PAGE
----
They also used the Global Scale of English (GSE) to help design their curriculum and use the ‘can do’ descriptors to set goals. They then selected Versant assessments(which are mapped to scoring against the GSE) to measure student progress on a monthly basis.

    Educators can emulate their approach. By using tools like these, as well as others, such as the GSE Teacher Toolkit, you can design syllabi, plan classes, place students at the right level and measure individual progress, helping you meet your institution’s targets while supporting your learners to achieve their goals.

    An additional benefit from using the GSE, is that this granular framework breaks down what needs to be learned within a CEFR level, and our courseware, Placement, Progress and high stakes assessments, like PTE Academic, are already aligned to the GSE. To help accelerate the learner journey, our courseware now features three new levels – A2+, B1+ and B2+. By moving to eight level courses, it ensures students are able to master the content at a more achievable rate.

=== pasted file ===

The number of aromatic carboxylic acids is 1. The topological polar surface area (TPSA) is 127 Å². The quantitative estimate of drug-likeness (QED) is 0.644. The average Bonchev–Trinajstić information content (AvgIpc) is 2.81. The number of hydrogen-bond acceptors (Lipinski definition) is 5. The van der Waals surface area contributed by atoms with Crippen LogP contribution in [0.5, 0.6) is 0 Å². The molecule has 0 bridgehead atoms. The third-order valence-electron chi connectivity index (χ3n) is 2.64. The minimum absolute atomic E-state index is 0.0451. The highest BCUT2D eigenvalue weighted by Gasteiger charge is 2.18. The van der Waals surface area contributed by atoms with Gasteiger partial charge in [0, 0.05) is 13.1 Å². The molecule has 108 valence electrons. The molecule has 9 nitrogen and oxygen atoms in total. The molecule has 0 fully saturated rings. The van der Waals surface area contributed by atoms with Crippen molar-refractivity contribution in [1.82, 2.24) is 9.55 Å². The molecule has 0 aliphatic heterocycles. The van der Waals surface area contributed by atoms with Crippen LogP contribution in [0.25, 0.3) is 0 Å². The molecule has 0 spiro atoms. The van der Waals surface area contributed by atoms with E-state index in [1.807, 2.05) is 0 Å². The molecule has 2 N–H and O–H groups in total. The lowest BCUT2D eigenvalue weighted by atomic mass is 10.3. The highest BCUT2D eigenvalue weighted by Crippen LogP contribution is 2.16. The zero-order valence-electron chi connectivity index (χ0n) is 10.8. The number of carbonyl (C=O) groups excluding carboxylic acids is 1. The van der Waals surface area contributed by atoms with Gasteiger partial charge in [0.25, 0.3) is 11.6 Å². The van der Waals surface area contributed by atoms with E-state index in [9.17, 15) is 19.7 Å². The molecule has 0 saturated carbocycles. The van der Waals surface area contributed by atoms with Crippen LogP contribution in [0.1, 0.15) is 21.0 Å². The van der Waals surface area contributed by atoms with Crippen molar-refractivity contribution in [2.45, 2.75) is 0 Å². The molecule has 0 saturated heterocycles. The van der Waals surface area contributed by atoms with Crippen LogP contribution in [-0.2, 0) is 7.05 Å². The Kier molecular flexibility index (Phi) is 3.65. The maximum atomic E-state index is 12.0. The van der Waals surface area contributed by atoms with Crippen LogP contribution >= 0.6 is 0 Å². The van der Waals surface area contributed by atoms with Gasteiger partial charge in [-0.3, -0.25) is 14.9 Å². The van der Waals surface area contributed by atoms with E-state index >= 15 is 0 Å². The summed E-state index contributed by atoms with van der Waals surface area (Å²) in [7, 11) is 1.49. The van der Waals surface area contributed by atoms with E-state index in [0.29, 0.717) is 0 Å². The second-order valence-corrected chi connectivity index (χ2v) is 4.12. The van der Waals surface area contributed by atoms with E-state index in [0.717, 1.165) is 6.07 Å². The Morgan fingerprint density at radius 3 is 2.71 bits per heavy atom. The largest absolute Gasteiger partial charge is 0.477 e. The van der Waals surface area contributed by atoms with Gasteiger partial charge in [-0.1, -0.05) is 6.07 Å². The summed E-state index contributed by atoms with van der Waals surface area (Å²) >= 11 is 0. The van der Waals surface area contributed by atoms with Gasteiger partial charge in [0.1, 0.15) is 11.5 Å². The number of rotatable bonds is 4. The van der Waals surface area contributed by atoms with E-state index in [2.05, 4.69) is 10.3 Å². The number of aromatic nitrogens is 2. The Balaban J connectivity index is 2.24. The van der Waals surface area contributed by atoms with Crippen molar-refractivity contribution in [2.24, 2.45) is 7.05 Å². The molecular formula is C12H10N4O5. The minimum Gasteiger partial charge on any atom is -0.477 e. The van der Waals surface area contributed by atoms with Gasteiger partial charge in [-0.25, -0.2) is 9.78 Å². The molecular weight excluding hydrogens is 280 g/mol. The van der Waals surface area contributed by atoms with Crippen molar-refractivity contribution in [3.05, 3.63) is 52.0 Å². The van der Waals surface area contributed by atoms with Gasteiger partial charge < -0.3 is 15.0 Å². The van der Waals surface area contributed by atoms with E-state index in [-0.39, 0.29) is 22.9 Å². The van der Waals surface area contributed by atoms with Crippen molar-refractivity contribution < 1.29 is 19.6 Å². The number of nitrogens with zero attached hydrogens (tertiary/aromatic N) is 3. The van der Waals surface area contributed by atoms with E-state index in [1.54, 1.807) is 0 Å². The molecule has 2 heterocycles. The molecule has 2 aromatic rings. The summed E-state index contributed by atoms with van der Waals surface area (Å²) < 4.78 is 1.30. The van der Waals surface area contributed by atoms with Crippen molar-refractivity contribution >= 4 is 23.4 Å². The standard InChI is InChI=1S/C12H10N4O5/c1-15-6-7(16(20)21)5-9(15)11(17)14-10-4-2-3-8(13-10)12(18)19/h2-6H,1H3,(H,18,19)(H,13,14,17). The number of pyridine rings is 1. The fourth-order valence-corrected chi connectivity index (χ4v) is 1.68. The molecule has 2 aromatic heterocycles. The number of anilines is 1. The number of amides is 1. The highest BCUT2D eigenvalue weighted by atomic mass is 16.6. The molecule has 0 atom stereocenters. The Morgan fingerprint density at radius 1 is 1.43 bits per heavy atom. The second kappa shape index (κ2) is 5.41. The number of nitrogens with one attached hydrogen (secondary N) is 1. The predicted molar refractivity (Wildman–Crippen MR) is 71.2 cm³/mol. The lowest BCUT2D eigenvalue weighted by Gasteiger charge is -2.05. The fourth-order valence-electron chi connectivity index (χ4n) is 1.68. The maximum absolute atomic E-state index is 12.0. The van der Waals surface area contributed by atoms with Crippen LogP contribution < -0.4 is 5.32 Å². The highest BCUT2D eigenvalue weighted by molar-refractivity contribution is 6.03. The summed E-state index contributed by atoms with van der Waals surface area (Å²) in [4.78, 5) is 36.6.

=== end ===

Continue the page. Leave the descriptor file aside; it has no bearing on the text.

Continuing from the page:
Check out the Global Scale of English now and discover exactly how you can help your students to progress and meet their learning objectives.

    read more
  • The Vietnamese Companies Powered By Learning Millennials

    All eyes are on Vietnam. That’s because the ambitious Southeast Asian country’s young, tech-savvy population is helping position it as a future global leader in industries like blockchain technology. But what is it like harnessing the skills of a country with 40% of its population under 25, and how are some of Vietnam’s biggest employers making learning key to help train and retain their teams?

    read more